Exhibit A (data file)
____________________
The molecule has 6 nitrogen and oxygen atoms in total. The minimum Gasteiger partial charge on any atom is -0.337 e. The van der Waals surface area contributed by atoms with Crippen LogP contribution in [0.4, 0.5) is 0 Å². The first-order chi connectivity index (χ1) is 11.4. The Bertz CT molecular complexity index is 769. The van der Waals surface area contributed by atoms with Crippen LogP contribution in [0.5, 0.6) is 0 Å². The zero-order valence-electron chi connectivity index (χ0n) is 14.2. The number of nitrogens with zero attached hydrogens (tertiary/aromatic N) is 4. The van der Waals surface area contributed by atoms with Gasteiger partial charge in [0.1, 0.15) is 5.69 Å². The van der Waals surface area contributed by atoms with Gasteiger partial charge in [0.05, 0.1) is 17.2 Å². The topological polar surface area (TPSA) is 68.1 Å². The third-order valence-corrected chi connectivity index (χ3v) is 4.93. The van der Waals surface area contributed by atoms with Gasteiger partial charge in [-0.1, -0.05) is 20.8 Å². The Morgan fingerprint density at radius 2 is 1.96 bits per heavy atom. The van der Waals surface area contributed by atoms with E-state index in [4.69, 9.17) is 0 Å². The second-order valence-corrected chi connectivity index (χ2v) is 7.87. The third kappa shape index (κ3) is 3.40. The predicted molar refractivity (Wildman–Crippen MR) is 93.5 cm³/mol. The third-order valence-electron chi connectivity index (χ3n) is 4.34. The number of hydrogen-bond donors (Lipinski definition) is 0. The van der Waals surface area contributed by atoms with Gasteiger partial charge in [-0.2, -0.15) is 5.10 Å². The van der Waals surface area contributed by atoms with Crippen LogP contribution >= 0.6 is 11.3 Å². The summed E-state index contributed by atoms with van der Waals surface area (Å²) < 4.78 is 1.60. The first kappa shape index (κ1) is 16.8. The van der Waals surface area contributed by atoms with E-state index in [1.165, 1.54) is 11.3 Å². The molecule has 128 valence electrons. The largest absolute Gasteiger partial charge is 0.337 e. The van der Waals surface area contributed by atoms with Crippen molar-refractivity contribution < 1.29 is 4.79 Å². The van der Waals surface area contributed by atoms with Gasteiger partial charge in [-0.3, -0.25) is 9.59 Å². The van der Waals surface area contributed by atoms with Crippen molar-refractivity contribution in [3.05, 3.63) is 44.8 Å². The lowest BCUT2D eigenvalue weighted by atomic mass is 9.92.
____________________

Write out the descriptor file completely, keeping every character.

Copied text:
The molecule has 6 nitrogen and oxygen atoms in total. The minimum Gasteiger partial charge on any atom is -0.337 e. The van der Waals surface area contributed by atoms with Crippen LogP contribution in [0.4, 0.5) is 0 Å². The first-order chi connectivity index (χ1) is 11.4. The Bertz CT molecular complexity index is 769. The van der Waals surface area contributed by atoms with Crippen LogP contribution in [0.5, 0.6) is 0 Å². The zero-order valence-electron chi connectivity index (χ0n) is 14.2. The number of nitrogens with zero attached hydrogens (tertiary/aromatic N) is 4. The van der Waals surface area contributed by atoms with Gasteiger partial charge in [0.1, 0.15) is 5.69 Å². The van der Waals surface area contributed by atoms with Gasteiger partial charge in [0.05, 0.1) is 17.2 Å². The topological polar surface area (TPSA) is 68.1 Å². The third-order valence-corrected chi connectivity index (χ3v) is 4.93. The van der Waals surface area contributed by atoms with Gasteiger partial charge in [-0.1, -0.05) is 20.8 Å². The Morgan fingerprint density at radius 2 is 1.96 bits per heavy atom. The van der Waals surface area contributed by atoms with E-state index in [4.69, 9.17) is 0 Å². The second-order valence-corrected chi connectivity index (χ2v) is 7.87. The third kappa shape index (κ3) is 3.40. The predicted molar refractivity (Wildman–Crippen MR) is 93.5 cm³/mol. The third-order valence-electron chi connectivity index (χ3n) is 4.34. The number of hydrogen-bond donors (Lipinski definition) is 0. The van der Waals surface area contributed by atoms with Gasteiger partial charge in [-0.2, -0.15) is 5.10 Å². The van der Waals surface area contributed by atoms with Crippen LogP contribution >= 0.6 is 11.3 Å². The summed E-state index contributed by atoms with van der Waals surface area (Å²) < 4.78 is 1.60. The first kappa shape index (κ1) is 16.8. The van der Waals surface area contributed by atoms with E-state index in [1.165, 1.54) is 11.3 Å². The molecule has 128 valence electrons. The largest absolute Gasteiger partial charge is 0.337 e. The van der Waals surface area contributed by atoms with Crippen molar-refractivity contribution < 1.29 is 4.79 Å². The van der Waals surface area contributed by atoms with Gasteiger partial charge in [-0.3, -0.25) is 9.59 Å². The van der Waals surface area contributed by atoms with Crippen molar-refractivity contribution in [3.05, 3.63) is 44.8 Å². The lowest BCUT2D eigenvalue weighted by atomic mass is 9.92.